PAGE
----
The Fair Pricing Coalition (FPC) applauds the Wyden-Grassley US Senate bipartisan Sovaldi investigation spotlighting a greed-driven pricing strategy behind Gilead’s $1,000 per pill hepatitis C drug launch

FOR IMMEDIATE RELEASE

Date: December 3, 2015 – The US Senate Finance Committee ranking member Ron Wyden (D-OR) and senior committee member Chuck Grassley (R-IA) issued a scathing bipartisan investigative report on December 1, 2015, revealing a Gilead Sciences, Inc. pricing strategy showing little concern for patient access to its lifesaving drugs Sovaldi (sofosbuvir) and Harvoni (ledipasvir/sofosbuvir).

“The report, which took 18 months to complete, is amazingly thorough and comprehensive, worthy of the US Senate and a Pulitzer Prize for investigative reporting,” said FPC co-chair Lynda Dee.

Sovaldi was approved by the FDA on December 6, 2013—a first-in-class hepatitis C drug that helped usher in a new era of short-course, all-oral, well-tolerated, and highly curative treatment.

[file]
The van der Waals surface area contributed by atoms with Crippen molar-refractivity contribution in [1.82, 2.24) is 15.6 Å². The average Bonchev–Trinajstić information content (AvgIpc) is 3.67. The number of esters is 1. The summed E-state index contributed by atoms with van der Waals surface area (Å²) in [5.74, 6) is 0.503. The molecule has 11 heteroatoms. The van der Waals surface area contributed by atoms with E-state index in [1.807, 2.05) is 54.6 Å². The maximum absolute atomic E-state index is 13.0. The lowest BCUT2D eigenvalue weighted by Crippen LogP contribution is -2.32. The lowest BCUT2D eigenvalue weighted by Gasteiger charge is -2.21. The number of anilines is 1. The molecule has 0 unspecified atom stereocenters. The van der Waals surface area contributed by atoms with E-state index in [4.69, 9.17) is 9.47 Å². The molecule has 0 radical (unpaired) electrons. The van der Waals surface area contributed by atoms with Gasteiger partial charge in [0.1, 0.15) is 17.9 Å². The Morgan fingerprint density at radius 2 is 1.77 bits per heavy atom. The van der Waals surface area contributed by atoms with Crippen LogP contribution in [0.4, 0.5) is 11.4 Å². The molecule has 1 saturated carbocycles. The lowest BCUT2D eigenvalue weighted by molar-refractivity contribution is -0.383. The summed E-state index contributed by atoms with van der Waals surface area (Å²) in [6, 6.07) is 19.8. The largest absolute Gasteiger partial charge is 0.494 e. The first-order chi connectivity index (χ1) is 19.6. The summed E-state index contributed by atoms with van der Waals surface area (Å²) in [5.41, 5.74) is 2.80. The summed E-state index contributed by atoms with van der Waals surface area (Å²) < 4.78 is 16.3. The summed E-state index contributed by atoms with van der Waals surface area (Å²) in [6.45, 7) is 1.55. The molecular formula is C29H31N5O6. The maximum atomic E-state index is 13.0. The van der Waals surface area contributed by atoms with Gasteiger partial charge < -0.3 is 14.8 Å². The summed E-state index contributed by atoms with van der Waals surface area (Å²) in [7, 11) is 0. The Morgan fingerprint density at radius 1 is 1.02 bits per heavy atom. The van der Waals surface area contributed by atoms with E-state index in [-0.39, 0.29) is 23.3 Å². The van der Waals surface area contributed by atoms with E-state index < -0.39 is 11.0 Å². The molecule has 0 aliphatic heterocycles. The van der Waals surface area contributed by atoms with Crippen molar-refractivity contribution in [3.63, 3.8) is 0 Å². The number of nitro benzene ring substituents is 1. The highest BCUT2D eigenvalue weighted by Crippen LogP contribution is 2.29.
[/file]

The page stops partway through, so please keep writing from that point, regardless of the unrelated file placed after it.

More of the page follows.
Unfortunately, Gilead turned this long-awaited treatment option into a perfect storm of near-impossible drug access, marked by public and private insurance roadblocks in the form of prior approval, fibrosis, and strict sobriety requirements. These were instituted because government and industry payers could not afford the unconscionable cost of Sovaldi (a wholesale acquisition cost of $1,000 per pill for a total of $84,000 for a typical course of hepatitis C treatment) and later Harvoni ($94,500 for a typical treatment course).

Dee, cured of hepatitis C using a Sovaldi-inclusive regimen, explained: “With tears in my eyes, I literally begged Gilead at their FDA approval hearing to price Sovaldi reasonably so that it could be accessed by the hundreds of thousands of people who had been waiting so long for effective, less toxic hepatitis C treatments. The FPC met with Gilead before the launches of both Sovaldi and Harvoni, urging them to set their prices reasonably to avoid the cost-containment firestorm that is now the new normal for hepatitis C drugs. What was a dream scenario is currently a nightmare of bureaucratic insurance barriers.”

The Senate investigation found that Gilead provided supplemental rebates to only five Medicaid programs in 2014. “The poorest people in most of the country face the greatest access barriers to all the new hepatitis C regimens,” said FPC Co-Chair Murray Penner. “These barriers have worsened as Gilead recently narrowed eligibility for its Support Path program to exclude patients who have any form of insurance, even if that insurance denies access to Sovaldi and Harvoni. These barriers all result from unsustainable drug prices initiated by Gilead.”